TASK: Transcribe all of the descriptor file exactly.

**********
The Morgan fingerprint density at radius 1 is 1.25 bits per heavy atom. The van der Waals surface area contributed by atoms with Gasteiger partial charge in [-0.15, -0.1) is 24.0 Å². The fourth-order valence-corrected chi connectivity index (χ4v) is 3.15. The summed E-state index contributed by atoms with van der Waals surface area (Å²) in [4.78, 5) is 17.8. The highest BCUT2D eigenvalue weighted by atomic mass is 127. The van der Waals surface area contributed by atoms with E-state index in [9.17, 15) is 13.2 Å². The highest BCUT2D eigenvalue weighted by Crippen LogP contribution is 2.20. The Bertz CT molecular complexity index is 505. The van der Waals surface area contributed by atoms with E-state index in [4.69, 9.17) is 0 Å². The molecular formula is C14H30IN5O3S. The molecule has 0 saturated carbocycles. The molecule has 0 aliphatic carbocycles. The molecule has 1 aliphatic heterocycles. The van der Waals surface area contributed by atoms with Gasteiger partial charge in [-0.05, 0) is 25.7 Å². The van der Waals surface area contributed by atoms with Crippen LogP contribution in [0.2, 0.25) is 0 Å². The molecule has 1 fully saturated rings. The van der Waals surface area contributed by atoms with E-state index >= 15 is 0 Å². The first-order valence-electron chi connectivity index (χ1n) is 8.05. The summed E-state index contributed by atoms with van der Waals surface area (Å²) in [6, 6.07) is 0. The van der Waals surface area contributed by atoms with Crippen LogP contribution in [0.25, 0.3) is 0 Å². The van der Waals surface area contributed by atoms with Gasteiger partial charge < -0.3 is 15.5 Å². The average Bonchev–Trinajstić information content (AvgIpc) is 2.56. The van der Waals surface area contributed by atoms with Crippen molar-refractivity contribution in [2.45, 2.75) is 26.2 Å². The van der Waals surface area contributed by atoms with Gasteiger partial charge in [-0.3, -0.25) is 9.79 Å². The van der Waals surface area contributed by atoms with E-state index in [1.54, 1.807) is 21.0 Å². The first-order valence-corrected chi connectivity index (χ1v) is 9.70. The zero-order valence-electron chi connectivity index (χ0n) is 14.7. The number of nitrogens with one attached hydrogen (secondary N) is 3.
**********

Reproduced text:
The Morgan fingerprint density at radius 1 is 1.25 bits per heavy atom. The van der Waals surface area contributed by atoms with Gasteiger partial charge in [-0.15, -0.1) is 24.0 Å². The fourth-order valence-corrected chi connectivity index (χ4v) is 3.15. The summed E-state index contributed by atoms with van der Waals surface area (Å²) in [4.78, 5) is 17.8. The highest BCUT2D eigenvalue weighted by atomic mass is 127. The van der Waals surface area contributed by atoms with E-state index in [9.17, 15) is 13.2 Å². The highest BCUT2D eigenvalue weighted by Crippen LogP contribution is 2.20. The Bertz CT molecular complexity index is 505. The van der Waals surface area contributed by atoms with E-state index in [4.69, 9.17) is 0 Å². The molecular formula is C14H30IN5O3S. The molecule has 0 saturated carbocycles. The molecule has 0 aliphatic carbocycles. The molecule has 1 aliphatic heterocycles. The van der Waals surface area contributed by atoms with Gasteiger partial charge in [-0.05, 0) is 25.7 Å². The van der Waals surface area contributed by atoms with Crippen LogP contribution in [0.2, 0.25) is 0 Å². The molecule has 1 fully saturated rings. The van der Waals surface area contributed by atoms with E-state index >= 15 is 0 Å². The first-order valence-electron chi connectivity index (χ1n) is 8.05. The summed E-state index contributed by atoms with van der Waals surface area (Å²) in [6, 6.07) is 0. The van der Waals surface area contributed by atoms with Crippen LogP contribution in [0.25, 0.3) is 0 Å². The van der Waals surface area contributed by atoms with Gasteiger partial charge < -0.3 is 15.5 Å². The average Bonchev–Trinajstić information content (AvgIpc) is 2.56. The van der Waals surface area contributed by atoms with Crippen molar-refractivity contribution in [2.45, 2.75) is 26.2 Å². The van der Waals surface area contributed by atoms with Gasteiger partial charge in [-0.3, -0.25) is 9.79 Å². The van der Waals surface area contributed by atoms with E-state index in [1.54, 1.807) is 21.0 Å². The first-order valence-corrected chi connectivity index (χ1v) is 9.70. The zero-order valence-electron chi connectivity index (χ0n) is 14.7. The number of nitrogens with one attached hydrogen (secondary N) is 3.